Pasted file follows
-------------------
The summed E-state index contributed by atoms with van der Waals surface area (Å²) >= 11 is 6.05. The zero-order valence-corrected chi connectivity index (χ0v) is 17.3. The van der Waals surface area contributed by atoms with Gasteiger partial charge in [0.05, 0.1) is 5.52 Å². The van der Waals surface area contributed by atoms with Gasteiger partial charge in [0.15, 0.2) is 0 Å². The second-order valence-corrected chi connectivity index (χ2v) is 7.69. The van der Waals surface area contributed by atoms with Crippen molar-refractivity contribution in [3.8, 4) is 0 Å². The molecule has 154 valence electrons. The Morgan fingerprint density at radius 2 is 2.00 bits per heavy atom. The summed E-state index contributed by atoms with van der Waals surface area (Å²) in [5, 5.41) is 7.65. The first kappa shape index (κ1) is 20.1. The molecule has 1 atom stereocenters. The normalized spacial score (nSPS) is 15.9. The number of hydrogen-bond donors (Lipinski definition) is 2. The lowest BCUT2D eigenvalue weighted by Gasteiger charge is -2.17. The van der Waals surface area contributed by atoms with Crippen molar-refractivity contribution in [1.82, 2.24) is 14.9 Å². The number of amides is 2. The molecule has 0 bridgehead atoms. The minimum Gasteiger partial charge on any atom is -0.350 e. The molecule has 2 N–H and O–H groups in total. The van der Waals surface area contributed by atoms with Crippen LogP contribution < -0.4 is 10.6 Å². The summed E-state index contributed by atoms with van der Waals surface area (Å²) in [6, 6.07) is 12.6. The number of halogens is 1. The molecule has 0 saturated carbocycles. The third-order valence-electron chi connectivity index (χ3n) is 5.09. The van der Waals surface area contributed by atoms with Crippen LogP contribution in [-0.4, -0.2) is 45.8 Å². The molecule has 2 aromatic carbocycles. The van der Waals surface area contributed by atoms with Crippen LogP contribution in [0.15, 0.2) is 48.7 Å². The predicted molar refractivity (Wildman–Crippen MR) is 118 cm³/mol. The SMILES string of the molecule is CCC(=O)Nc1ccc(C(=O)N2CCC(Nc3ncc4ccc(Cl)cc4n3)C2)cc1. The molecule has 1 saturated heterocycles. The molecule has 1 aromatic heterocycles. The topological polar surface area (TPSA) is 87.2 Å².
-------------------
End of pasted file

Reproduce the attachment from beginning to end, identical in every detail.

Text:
The summed E-state index contributed by atoms with van der Waals surface area (Å²) >= 11 is 6.05. The zero-order valence-corrected chi connectivity index (χ0v) is 17.3. The van der Waals surface area contributed by atoms with Gasteiger partial charge in [0.05, 0.1) is 5.52 Å². The van der Waals surface area contributed by atoms with Gasteiger partial charge in [0.15, 0.2) is 0 Å². The second-order valence-corrected chi connectivity index (χ2v) is 7.69. The van der Waals surface area contributed by atoms with Crippen molar-refractivity contribution in [3.8, 4) is 0 Å². The molecule has 154 valence electrons. The Morgan fingerprint density at radius 2 is 2.00 bits per heavy atom. The summed E-state index contributed by atoms with van der Waals surface area (Å²) in [5, 5.41) is 7.65. The first kappa shape index (κ1) is 20.1. The molecule has 1 atom stereocenters. The normalized spacial score (nSPS) is 15.9. The number of hydrogen-bond donors (Lipinski definition) is 2. The lowest BCUT2D eigenvalue weighted by Gasteiger charge is -2.17. The van der Waals surface area contributed by atoms with Crippen molar-refractivity contribution in [1.82, 2.24) is 14.9 Å². The number of amides is 2. The molecule has 0 bridgehead atoms. The minimum Gasteiger partial charge on any atom is -0.350 e. The molecule has 2 N–H and O–H groups in total. The van der Waals surface area contributed by atoms with Crippen LogP contribution < -0.4 is 10.6 Å². The summed E-state index contributed by atoms with van der Waals surface area (Å²) in [6, 6.07) is 12.6. The number of halogens is 1. The molecule has 0 saturated carbocycles. The third-order valence-electron chi connectivity index (χ3n) is 5.09. The van der Waals surface area contributed by atoms with Crippen LogP contribution in [-0.4, -0.2) is 45.8 Å². The molecule has 2 aromatic carbocycles. The van der Waals surface area contributed by atoms with Crippen LogP contribution in [0.15, 0.2) is 48.7 Å². The predicted molar refractivity (Wildman–Crippen MR) is 118 cm³/mol. The SMILES string of the molecule is CCC(=O)Nc1ccc(C(=O)N2CCC(Nc3ncc4ccc(Cl)cc4n3)C2)cc1. The molecule has 1 saturated heterocycles. The molecule has 1 aromatic heterocycles. The topological polar surface area (TPSA) is 87.2 Å².